The United Nations Myanmar Information Management Unit (MIMU), in collaboration with the Landmine Monitor, has produced its 10th updated contamination map .
The map is based on townships in which credible reports of antipersonnel landmine contamination have been recorded by the Landmine Monitor from 1999 – 2020. The map also graphically maps casualties which occurred between January and December 2019.
In a small chart in the corner a cumulative total of casualties between 2007 and 209 are compiled to provide an understanding of the level of casualties in a particular state. The first of these maps produced in 2011 documented contamination in 47 townships in the country. However, as noted in the top left corner, a cumulative 93 townships, 28% of all townships in Myanmar have reports of contamination, and the most recent casualty map found casualties in 47 of those townships.
The maps do not indicate how much, or how many areas, or precisely where the contamination may be located, and in some cases may be quite minimal, however as there is no humanitarian mine clearance programme in the country, all previously identified areas are believed to remain dangerous.
The MIMU also produces an infographic which summarizes much of the hard data within the Landmine Monitor report, cumulatively, over the past decade.
1900 landmine casualties, both injured and killed, have occurred since the authorities in Myanmar launched discussions on peace in the country.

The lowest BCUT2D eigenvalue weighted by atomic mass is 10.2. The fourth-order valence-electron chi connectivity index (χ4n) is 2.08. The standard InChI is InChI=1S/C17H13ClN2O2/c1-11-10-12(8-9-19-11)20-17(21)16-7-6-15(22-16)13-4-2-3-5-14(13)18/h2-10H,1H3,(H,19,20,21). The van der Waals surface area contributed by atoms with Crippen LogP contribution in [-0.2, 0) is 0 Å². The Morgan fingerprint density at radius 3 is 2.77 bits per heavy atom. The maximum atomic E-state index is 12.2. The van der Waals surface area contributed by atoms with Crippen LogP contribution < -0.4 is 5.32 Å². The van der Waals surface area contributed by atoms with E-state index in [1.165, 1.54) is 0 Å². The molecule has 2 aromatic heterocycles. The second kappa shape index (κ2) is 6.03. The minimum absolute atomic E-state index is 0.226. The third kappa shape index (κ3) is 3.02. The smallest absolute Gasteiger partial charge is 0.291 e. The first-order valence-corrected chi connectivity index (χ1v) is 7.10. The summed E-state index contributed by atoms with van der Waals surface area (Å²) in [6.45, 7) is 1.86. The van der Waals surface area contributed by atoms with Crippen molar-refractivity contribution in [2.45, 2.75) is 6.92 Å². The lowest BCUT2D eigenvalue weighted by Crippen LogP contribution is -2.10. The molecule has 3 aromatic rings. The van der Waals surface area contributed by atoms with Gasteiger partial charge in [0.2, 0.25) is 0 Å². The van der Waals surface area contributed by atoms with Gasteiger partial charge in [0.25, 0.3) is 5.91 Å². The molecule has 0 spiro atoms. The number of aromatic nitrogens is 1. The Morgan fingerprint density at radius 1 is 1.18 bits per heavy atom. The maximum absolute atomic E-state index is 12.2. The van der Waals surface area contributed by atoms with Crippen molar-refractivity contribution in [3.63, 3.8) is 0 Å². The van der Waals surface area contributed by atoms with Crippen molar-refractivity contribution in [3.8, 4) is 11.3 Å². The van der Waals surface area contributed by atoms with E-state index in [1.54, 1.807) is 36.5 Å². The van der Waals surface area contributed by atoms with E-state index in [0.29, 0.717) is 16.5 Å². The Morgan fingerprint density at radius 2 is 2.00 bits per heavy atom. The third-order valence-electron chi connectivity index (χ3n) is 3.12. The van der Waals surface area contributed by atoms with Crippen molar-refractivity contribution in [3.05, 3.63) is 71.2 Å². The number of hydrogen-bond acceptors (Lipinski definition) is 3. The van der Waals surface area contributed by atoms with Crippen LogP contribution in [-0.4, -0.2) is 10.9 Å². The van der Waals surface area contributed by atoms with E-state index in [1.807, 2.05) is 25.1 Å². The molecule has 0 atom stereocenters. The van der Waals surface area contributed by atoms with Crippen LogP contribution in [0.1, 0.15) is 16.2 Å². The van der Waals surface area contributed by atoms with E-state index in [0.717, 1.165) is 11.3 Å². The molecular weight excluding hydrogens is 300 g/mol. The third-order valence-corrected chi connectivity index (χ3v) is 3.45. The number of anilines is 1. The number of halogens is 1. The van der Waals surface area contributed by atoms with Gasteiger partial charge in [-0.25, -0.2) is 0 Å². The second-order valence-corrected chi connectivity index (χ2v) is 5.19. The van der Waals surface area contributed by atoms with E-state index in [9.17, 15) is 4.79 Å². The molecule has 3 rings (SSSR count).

According to Landmine Monitor data, 52% of the casualties are attributed to antipersonnel landmines, 5% are attributed to antivehicle mines or explosive remnants of war, but for 43% of incidents the type of explosive hazard could not be specified.
The activity at time of landmine incident for civilians chiefly involves forest based livelihood activities, such as foraging for additional foods to supplement their diet, collect medicinal herbs or collection of forest products for sale in the market. This is followed by general travel in mine affected townships or agricultural work in mine affected townships. To a lessor degree other causes include finding missing animals, being taken for forced labour by combatants, or helping others who were injured by a landdmine.
Predominantly adult men are the victims of landmines in those cases where the gender of the casualty is known. 7% are children of both genders and 6% are adult women. The gender of the victim was not available for about a quarter of the victims.